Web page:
Well put together. Problematic in the fitReview by Timothy
Aerostitch makes greats stuff and these gloves are no exception. Quality materials and construction. I have worn these on days that ranged from low 40's up into the low 80's and these gloves have been comfortable through the entire range.

Sizing and fit is problematic and I wish all glove makers would base fit not on 1 dimension, the distance across the palm, but with another dimension which is finger length or at least the distance from the tip of the index finger around to the tip of the thumb. In brief these gloves have VERY short fingers in relation to the palm measurement and while I was already at an XL based on recommendations from the sizing tool and the PLUS 1 for insulation, I was reluctant to return them for a larger XXL since my palm already had generous space.

So, I will give the construction of the gloves a nod because for all of the finger stretching I have put them through, jamming pegs up each finger to stretch them while the glove was wet, pulling the thumb and index finger around a greased pole so I could get an unstrained grip around the throttle..... The stitching has held up. The palm dimension has been more than adequate all along, and now the fingers are just right.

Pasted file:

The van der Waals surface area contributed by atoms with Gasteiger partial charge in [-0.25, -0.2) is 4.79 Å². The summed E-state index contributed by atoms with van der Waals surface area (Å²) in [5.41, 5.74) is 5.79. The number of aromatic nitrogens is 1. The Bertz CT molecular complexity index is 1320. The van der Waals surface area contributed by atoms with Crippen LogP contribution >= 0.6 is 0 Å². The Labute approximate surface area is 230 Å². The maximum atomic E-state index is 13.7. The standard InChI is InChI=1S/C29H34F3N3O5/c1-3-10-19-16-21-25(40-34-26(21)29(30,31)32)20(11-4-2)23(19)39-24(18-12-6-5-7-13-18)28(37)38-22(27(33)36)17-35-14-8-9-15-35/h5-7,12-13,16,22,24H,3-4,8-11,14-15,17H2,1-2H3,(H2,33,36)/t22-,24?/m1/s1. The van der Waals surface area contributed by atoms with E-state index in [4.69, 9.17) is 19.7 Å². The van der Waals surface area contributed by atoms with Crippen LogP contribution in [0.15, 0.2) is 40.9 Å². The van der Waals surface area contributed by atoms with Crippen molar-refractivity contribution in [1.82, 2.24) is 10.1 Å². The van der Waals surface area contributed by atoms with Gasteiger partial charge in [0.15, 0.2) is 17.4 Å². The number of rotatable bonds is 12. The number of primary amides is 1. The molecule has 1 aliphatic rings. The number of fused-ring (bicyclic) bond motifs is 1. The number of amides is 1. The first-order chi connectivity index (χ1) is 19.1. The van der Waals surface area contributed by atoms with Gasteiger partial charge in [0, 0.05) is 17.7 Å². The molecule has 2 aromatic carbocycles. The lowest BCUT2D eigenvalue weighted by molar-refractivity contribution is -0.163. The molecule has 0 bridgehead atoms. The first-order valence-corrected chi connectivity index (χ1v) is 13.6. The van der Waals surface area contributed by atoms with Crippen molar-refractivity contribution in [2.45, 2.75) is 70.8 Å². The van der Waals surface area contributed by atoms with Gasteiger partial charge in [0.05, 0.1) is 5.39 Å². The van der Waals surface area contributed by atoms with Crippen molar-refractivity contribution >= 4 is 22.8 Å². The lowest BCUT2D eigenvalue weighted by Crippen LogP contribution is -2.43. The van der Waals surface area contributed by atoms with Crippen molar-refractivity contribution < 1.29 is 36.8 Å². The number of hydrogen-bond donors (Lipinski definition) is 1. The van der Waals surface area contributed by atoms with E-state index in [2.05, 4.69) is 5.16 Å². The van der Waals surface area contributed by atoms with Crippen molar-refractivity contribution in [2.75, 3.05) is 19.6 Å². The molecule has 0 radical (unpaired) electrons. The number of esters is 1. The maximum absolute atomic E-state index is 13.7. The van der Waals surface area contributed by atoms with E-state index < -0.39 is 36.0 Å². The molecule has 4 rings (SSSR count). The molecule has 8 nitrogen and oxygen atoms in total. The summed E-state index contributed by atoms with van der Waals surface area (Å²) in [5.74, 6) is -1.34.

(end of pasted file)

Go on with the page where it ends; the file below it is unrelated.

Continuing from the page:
I wish the fingers and palm came pre-curved in the shape of a grip with the top leather already prone to bending around the grip, and that the finger length was improved because it has been a fair amount of work to break these things in. The leather is soft upon delivery but it requires quite a bit of shaping and stretching to hold on to the bars (mostly because of the finger length) But I think after today, after about 500 miles and a couple of weeks, I'll be able to ride cramp free in the comfort that was intended and not fight the leather. (Posted on 9/18/14)